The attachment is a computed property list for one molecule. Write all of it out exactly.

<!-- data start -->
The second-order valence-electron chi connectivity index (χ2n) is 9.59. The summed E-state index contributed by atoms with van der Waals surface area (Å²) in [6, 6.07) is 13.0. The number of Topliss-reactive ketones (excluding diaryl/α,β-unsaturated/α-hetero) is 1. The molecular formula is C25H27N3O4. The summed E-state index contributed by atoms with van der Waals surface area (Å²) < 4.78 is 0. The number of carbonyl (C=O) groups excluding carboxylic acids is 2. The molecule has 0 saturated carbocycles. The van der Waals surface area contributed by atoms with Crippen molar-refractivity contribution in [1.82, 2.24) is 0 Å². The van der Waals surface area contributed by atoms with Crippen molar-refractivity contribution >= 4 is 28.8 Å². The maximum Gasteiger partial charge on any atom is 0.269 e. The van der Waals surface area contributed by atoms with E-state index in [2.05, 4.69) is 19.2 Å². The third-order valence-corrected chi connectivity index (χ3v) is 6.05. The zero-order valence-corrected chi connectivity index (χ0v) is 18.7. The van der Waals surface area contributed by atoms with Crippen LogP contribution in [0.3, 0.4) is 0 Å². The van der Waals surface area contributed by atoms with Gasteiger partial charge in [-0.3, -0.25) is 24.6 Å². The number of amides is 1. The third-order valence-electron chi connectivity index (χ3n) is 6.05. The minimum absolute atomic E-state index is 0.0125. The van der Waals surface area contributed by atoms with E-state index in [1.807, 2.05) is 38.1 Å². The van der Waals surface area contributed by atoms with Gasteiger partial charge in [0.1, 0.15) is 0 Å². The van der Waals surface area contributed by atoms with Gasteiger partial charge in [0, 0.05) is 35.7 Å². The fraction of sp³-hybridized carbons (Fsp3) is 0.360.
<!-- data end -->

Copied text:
The second-order valence-electron chi connectivity index (χ2n) is 9.59. The summed E-state index contributed by atoms with van der Waals surface area (Å²) in [6, 6.07) is 13.0. The number of Topliss-reactive ketones (excluding diaryl/α,β-unsaturated/α-hetero) is 1. The molecular formula is C25H27N3O4. The summed E-state index contributed by atoms with van der Waals surface area (Å²) < 4.78 is 0. The number of carbonyl (C=O) groups excluding carboxylic acids is 2. The molecule has 0 saturated carbocycles. The van der Waals surface area contributed by atoms with Crippen molar-refractivity contribution in [1.82, 2.24) is 0 Å². The van der Waals surface area contributed by atoms with Crippen molar-refractivity contribution >= 4 is 28.8 Å². The maximum Gasteiger partial charge on any atom is 0.269 e. The van der Waals surface area contributed by atoms with E-state index in [2.05, 4.69) is 19.2 Å². The third-order valence-corrected chi connectivity index (χ3v) is 6.05. The zero-order valence-corrected chi connectivity index (χ0v) is 18.7. The van der Waals surface area contributed by atoms with Crippen LogP contribution in [0.3, 0.4) is 0 Å². The van der Waals surface area contributed by atoms with Gasteiger partial charge in [-0.3, -0.25) is 24.6 Å². The number of amides is 1. The third-order valence-electron chi connectivity index (χ3n) is 6.05. The minimum absolute atomic E-state index is 0.0125. The van der Waals surface area contributed by atoms with E-state index in [1.807, 2.05) is 38.1 Å². The van der Waals surface area contributed by atoms with Gasteiger partial charge in [0.1, 0.15) is 0 Å². The van der Waals surface area contributed by atoms with Gasteiger partial charge in [0, 0.05) is 35.7 Å². The fraction of sp³-hybridized carbons (Fsp3) is 0.360.